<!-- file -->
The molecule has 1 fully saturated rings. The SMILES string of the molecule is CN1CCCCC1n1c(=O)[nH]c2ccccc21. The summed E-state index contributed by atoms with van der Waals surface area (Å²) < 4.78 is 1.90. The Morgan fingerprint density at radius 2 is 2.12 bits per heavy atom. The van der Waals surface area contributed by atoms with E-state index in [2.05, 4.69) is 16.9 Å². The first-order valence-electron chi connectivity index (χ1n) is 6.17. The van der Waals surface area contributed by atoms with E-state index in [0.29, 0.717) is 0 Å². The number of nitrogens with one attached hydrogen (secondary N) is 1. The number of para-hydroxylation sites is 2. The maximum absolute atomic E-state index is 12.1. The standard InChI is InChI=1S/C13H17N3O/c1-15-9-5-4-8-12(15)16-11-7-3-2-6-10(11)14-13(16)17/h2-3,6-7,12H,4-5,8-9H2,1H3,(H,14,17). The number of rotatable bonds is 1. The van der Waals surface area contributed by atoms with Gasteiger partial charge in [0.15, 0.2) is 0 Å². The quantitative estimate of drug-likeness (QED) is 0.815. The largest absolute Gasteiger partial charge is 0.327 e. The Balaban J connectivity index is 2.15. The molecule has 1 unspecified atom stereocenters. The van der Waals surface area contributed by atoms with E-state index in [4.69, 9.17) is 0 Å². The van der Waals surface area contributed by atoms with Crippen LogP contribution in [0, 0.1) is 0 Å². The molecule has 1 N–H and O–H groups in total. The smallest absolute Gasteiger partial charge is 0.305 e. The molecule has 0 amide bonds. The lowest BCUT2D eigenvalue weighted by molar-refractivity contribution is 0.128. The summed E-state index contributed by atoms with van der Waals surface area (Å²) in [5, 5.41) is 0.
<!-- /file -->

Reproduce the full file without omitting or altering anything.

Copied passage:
The molecule has 1 fully saturated rings. The SMILES string of the molecule is CN1CCCCC1n1c(=O)[nH]c2ccccc21. The summed E-state index contributed by atoms with van der Waals surface area (Å²) < 4.78 is 1.90. The Morgan fingerprint density at radius 2 is 2.12 bits per heavy atom. The van der Waals surface area contributed by atoms with E-state index in [2.05, 4.69) is 16.9 Å². The first-order valence-electron chi connectivity index (χ1n) is 6.17. The van der Waals surface area contributed by atoms with E-state index in [0.29, 0.717) is 0 Å². The number of nitrogens with one attached hydrogen (secondary N) is 1. The number of para-hydroxylation sites is 2. The maximum absolute atomic E-state index is 12.1. The standard InChI is InChI=1S/C13H17N3O/c1-15-9-5-4-8-12(15)16-11-7-3-2-6-10(11)14-13(16)17/h2-3,6-7,12H,4-5,8-9H2,1H3,(H,14,17). The number of rotatable bonds is 1. The van der Waals surface area contributed by atoms with Gasteiger partial charge in [0.15, 0.2) is 0 Å². The quantitative estimate of drug-likeness (QED) is 0.815. The largest absolute Gasteiger partial charge is 0.327 e. The Balaban J connectivity index is 2.15. The molecule has 1 unspecified atom stereocenters. The van der Waals surface area contributed by atoms with E-state index in [4.69, 9.17) is 0 Å². The van der Waals surface area contributed by atoms with Crippen LogP contribution in [0, 0.1) is 0 Å². The molecule has 1 N–H and O–H groups in total. The smallest absolute Gasteiger partial charge is 0.305 e. The molecule has 0 amide bonds. The lowest BCUT2D eigenvalue weighted by molar-refractivity contribution is 0.128. The summed E-state index contributed by atoms with van der Waals surface area (Å²) in [5, 5.41) is 0.